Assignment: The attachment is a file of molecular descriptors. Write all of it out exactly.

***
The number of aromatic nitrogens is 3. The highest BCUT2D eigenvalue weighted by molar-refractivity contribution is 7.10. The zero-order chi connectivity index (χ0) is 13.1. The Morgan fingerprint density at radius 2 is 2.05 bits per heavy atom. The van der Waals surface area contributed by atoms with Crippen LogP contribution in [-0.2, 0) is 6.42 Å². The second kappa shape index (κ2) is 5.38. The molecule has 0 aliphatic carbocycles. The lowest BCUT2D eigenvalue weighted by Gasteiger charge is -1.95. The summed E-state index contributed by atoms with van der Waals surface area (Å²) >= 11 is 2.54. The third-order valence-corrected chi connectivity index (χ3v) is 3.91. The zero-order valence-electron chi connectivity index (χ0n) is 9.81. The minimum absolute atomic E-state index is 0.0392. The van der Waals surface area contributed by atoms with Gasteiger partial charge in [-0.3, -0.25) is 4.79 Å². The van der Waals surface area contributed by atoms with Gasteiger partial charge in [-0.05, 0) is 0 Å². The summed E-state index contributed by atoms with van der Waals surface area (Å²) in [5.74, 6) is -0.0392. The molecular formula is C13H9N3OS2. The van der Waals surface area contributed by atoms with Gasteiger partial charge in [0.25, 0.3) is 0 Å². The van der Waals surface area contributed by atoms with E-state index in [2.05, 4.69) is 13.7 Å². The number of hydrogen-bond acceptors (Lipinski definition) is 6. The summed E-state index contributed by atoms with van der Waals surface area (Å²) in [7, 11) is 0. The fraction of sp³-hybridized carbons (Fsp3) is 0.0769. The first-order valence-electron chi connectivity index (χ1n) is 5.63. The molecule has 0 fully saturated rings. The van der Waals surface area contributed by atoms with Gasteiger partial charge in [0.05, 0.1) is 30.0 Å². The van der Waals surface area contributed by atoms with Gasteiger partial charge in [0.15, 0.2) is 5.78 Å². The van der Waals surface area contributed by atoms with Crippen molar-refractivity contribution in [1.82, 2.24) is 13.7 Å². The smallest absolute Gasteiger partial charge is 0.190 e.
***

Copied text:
The number of aromatic nitrogens is 3. The highest BCUT2D eigenvalue weighted by molar-refractivity contribution is 7.10. The zero-order chi connectivity index (χ0) is 13.1. The Morgan fingerprint density at radius 2 is 2.05 bits per heavy atom. The van der Waals surface area contributed by atoms with Crippen LogP contribution in [-0.2, 0) is 6.42 Å². The second kappa shape index (κ2) is 5.38. The molecule has 0 aliphatic carbocycles. The lowest BCUT2D eigenvalue weighted by Gasteiger charge is -1.95. The summed E-state index contributed by atoms with van der Waals surface area (Å²) >= 11 is 2.54. The third-order valence-corrected chi connectivity index (χ3v) is 3.91. The zero-order valence-electron chi connectivity index (χ0n) is 9.81. The minimum absolute atomic E-state index is 0.0392. The van der Waals surface area contributed by atoms with Gasteiger partial charge in [-0.3, -0.25) is 4.79 Å². The van der Waals surface area contributed by atoms with Gasteiger partial charge in [-0.05, 0) is 0 Å². The summed E-state index contributed by atoms with van der Waals surface area (Å²) in [5.74, 6) is -0.0392. The molecular formula is C13H9N3OS2. The van der Waals surface area contributed by atoms with Gasteiger partial charge in [0.25, 0.3) is 0 Å². The van der Waals surface area contributed by atoms with E-state index in [2.05, 4.69) is 13.7 Å². The number of hydrogen-bond acceptors (Lipinski definition) is 6. The summed E-state index contributed by atoms with van der Waals surface area (Å²) in [7, 11) is 0. The fraction of sp³-hybridized carbons (Fsp3) is 0.0769. The first-order valence-electron chi connectivity index (χ1n) is 5.63. The molecule has 0 fully saturated rings. The van der Waals surface area contributed by atoms with Gasteiger partial charge in [0.05, 0.1) is 30.0 Å². The van der Waals surface area contributed by atoms with Gasteiger partial charge in [0.15, 0.2) is 5.78 Å². The van der Waals surface area contributed by atoms with Crippen molar-refractivity contribution in [1.82, 2.24) is 13.7 Å². The smallest absolute Gasteiger partial charge is 0.190 e.